SMARTe - The Four Cornerstones of 21st Century Learning
SMARTe World is built on the technological advances of the 21st century. Twenty-first century learning is a continuous process. We need to teach our youth from a very early age to understand that learning never stops as information literally pours from everywhere.
Learning in the 21st century is not longer about accepting and repeating statements and definitions. It is about finding solutions and implementing them to solve real world problems.
The 21st century educational model is learning how to research data, how to think around data, how to validate data, and how to implement the data in the learning process.
What are the needs of learners in this data filled technological world? Today’s 21st century learning is about solving problems, finding easy and fast resolutions, and sharing them through open source so others have the ability to use their findings in other problem solving endeavours.
At SMATRe World, we believe that there are four cornerstones to the active responsive learning game that is based on asking questions, allowing the learner to analyze, explore, and deliver results.
1. Continuous Process
The process of learning is a series of actions or steps taken in order to achieve a particular knowledge. Learning is a continuous process of life, the pinnacle of our being. Being a human, we have a great privilege to think and seek continuous learning. It’s our willingness to think, play, try, and share that makes us human.
The Four C’s of the Continuous Learning Process
Curiosity - willingness to think: At SMARTe we drive to establish a learning environment that drives students to think about the world around them.
Curiosity starts with the willingness to ask questions -
What? How? Why? Through questioning, we immediately engage children into the process of learning. By developing curiosity, SMARTe learners master how to think by decomposing ideas, looking for patterns, dealing with abstractions, and using algorithmic design when solving problems.
Creativity - willingness to play: Play is the work of children, often embedded in one's own creativity. It is enjoyable and can be spontaneous or performed for self-amusement. Using the creativity within all children, as well as their desire to play, once we open their curiosity, SMARTe learners acquire skills to reflect, decompress, engage, and perform in playful self-directed learning.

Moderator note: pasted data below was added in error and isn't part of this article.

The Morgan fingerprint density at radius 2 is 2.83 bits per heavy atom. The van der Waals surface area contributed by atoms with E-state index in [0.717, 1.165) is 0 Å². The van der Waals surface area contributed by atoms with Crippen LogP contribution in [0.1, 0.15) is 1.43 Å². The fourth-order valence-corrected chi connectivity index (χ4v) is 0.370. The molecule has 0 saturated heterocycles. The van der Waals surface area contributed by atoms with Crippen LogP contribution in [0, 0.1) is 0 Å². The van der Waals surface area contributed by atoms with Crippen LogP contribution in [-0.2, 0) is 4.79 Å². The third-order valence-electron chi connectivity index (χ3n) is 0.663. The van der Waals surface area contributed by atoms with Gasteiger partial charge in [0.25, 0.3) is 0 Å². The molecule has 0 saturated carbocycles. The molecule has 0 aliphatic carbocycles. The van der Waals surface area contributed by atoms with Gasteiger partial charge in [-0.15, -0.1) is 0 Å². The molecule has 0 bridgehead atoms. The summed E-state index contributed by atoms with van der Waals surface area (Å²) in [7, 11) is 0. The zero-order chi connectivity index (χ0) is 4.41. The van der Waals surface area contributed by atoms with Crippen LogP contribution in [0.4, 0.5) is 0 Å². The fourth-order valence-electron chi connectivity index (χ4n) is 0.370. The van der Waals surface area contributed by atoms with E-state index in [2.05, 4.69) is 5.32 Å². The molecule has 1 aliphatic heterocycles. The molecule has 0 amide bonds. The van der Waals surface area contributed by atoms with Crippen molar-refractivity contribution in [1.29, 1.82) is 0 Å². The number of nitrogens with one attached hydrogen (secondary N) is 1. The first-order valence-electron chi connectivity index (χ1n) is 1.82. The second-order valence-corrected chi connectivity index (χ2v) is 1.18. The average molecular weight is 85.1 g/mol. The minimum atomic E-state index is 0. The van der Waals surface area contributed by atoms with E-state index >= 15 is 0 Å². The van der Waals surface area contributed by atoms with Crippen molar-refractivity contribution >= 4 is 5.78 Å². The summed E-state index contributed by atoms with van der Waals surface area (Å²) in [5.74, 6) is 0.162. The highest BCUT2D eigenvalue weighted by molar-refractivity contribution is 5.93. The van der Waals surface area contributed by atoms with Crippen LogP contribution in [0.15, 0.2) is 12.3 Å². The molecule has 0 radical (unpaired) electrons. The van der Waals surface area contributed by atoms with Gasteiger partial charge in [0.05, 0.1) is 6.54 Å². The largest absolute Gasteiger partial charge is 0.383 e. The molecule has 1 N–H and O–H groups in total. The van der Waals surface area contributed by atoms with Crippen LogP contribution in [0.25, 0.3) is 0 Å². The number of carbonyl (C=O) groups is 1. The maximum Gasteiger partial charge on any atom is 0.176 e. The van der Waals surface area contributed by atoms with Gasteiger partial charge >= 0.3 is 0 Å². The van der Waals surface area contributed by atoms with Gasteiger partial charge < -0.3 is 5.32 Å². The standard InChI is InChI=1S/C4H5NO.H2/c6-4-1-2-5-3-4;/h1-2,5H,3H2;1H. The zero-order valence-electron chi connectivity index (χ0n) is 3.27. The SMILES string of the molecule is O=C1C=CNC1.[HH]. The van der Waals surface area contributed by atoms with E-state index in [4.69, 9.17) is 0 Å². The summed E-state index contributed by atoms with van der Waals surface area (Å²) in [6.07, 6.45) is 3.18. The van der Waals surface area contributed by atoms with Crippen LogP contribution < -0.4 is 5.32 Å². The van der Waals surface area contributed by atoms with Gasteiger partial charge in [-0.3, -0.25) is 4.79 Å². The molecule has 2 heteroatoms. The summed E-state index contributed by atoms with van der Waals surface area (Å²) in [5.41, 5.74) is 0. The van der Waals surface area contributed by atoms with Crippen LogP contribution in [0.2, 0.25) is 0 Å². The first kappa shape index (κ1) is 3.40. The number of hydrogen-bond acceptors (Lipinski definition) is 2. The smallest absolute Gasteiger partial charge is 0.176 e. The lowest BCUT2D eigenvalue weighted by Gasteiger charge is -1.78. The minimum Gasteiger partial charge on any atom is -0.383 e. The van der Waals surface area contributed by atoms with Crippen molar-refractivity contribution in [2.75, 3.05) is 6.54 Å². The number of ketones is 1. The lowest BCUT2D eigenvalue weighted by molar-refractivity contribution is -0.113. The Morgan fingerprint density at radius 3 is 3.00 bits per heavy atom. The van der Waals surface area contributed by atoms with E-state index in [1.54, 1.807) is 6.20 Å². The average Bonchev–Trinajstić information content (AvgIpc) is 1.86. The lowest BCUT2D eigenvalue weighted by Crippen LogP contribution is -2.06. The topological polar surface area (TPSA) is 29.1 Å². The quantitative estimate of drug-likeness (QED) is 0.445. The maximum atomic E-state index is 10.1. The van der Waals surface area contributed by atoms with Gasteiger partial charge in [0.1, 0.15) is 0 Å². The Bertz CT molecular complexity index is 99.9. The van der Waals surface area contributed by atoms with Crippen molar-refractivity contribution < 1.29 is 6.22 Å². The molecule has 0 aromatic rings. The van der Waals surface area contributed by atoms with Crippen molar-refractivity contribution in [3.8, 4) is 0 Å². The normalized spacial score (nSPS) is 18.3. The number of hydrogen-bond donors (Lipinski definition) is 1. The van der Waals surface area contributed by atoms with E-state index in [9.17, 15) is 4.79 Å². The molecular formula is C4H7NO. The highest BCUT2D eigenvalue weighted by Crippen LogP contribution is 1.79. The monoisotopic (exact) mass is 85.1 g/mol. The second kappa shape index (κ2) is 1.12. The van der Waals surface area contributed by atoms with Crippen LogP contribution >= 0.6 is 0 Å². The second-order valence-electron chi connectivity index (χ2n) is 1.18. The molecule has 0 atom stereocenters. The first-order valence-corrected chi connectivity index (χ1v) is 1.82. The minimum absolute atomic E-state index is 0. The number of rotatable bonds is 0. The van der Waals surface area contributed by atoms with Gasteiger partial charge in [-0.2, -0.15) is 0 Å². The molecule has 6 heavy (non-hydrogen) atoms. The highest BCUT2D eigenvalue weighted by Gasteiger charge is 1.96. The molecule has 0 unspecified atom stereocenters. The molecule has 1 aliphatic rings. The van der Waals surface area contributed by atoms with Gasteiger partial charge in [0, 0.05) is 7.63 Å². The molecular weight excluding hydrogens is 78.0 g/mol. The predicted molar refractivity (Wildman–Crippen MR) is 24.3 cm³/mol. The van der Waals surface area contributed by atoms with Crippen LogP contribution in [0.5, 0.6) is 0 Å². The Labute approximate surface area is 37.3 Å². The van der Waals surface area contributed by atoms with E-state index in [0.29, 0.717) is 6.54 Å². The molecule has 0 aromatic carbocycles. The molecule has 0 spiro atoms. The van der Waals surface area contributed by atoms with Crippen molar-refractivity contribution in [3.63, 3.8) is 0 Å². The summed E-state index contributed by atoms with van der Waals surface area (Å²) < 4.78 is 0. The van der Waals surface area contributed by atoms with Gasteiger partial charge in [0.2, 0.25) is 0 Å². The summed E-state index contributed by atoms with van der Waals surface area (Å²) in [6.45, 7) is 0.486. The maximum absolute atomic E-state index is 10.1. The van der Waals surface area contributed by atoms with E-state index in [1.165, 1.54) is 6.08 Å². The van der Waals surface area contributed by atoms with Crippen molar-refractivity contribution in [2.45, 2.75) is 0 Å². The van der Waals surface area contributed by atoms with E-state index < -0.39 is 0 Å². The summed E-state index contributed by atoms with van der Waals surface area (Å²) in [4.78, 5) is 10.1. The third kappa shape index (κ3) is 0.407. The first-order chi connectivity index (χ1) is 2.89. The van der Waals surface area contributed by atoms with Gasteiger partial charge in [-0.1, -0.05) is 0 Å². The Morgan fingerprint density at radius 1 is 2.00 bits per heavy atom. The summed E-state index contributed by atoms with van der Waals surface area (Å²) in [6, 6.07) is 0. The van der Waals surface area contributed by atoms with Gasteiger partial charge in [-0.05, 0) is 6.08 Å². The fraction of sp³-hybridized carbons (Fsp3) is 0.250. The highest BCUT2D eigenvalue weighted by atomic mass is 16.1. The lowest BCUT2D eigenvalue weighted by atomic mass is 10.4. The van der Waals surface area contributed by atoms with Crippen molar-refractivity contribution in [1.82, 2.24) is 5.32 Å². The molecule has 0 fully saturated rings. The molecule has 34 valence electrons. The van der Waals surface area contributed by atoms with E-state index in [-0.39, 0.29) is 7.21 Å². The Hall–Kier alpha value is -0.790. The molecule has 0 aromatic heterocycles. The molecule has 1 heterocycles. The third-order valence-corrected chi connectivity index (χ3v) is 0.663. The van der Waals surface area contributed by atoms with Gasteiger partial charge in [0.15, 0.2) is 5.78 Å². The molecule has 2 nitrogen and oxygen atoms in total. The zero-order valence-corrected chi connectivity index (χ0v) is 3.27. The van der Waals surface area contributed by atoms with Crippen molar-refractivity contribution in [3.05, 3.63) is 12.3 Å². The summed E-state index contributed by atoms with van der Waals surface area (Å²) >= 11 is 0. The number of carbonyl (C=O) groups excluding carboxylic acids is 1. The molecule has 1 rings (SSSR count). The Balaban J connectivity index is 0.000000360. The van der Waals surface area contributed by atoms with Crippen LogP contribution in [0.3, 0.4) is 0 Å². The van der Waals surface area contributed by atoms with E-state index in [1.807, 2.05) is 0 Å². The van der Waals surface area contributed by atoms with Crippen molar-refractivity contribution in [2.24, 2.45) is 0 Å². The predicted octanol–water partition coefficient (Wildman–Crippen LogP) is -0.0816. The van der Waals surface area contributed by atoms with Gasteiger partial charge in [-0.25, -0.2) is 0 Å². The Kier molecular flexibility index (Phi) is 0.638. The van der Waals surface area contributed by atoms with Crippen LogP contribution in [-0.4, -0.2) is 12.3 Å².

Courage - willingness to try: To be adventurous is to be willing to try new things. SMARTe strives to establish a trusting learning environment where learners feel safe and uninhibited, where failure is recognized as part of the learning process.
Learners are encouraged to prepare, practice, deliver, and try over and over again.
Collaboration - willingness to share: Collaboration implies a positive attitude to actively donating knowledge. Collaboration goes beyond an individual's own learning, but includes one’s eagerness to share their individual intellectual capital to others.
SMARTe learners are encouraged to communicate and collaborate their new knowledge with others; classmates, parents, and community, via resume, retell, recalculate, and share. The willingness to share is essential in today’s technological world.
When learners are willing to ask questions, play with ideas, try new approaches, and willing to collaborate with others they have a roadmap to continuous learning and become agents of their own learning.
At SMARTe we recognize all children have curiosity, creativity, courage, and the willingness to collaborate. Our goal is to build a process of learning that is continuous while developing lifelong learners with an open-minded and positive attitude about the dynamic nature of the world.
2. Finding Solutions
At SMARTe, using an inquiry question posing lesson design, we ask learners to seek solutions. Finding a solution to a problem, our the lead learners question (e.g. how do we save the North Pole?), involves constructing a course of action that will transform your current situation into one where your objective has been achieved. It’s through the questioning process of the lead learner, that learners seek knowledge via seeking to understand, translate, solve, and check.